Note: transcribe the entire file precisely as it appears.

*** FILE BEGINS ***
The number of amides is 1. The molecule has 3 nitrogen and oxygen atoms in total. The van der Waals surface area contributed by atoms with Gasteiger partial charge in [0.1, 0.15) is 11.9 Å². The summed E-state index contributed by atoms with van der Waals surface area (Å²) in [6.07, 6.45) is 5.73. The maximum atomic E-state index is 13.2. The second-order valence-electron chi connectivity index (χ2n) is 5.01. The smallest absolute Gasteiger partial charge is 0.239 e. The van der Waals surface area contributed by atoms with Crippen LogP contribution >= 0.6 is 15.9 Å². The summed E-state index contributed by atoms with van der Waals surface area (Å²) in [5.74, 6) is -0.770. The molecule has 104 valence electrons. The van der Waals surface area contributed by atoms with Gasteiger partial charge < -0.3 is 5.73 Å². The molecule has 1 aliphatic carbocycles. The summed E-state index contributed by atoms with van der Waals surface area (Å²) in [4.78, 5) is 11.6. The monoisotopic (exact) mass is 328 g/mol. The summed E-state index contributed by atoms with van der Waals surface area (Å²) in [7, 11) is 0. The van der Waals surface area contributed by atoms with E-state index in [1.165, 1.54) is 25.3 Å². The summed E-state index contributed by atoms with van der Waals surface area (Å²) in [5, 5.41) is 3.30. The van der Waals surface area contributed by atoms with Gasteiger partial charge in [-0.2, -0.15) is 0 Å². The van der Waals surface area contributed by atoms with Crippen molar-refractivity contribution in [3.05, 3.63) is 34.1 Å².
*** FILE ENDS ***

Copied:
The number of amides is 1. The molecule has 3 nitrogen and oxygen atoms in total. The van der Waals surface area contributed by atoms with Gasteiger partial charge in [0.1, 0.15) is 11.9 Å². The summed E-state index contributed by atoms with van der Waals surface area (Å²) in [6.07, 6.45) is 5.73. The maximum atomic E-state index is 13.2. The second-order valence-electron chi connectivity index (χ2n) is 5.01. The smallest absolute Gasteiger partial charge is 0.239 e. The van der Waals surface area contributed by atoms with Crippen LogP contribution >= 0.6 is 15.9 Å². The summed E-state index contributed by atoms with van der Waals surface area (Å²) in [5.74, 6) is -0.770. The molecule has 104 valence electrons. The van der Waals surface area contributed by atoms with Gasteiger partial charge < -0.3 is 5.73 Å². The molecule has 1 aliphatic carbocycles. The summed E-state index contributed by atoms with van der Waals surface area (Å²) in [4.78, 5) is 11.6. The monoisotopic (exact) mass is 328 g/mol. The summed E-state index contributed by atoms with van der Waals surface area (Å²) in [7, 11) is 0. The van der Waals surface area contributed by atoms with E-state index in [1.165, 1.54) is 25.3 Å². The summed E-state index contributed by atoms with van der Waals surface area (Å²) in [5, 5.41) is 3.30. The van der Waals surface area contributed by atoms with Gasteiger partial charge in [-0.2, -0.15) is 0 Å². The van der Waals surface area contributed by atoms with Crippen molar-refractivity contribution in [3.05, 3.63) is 34.1 Å².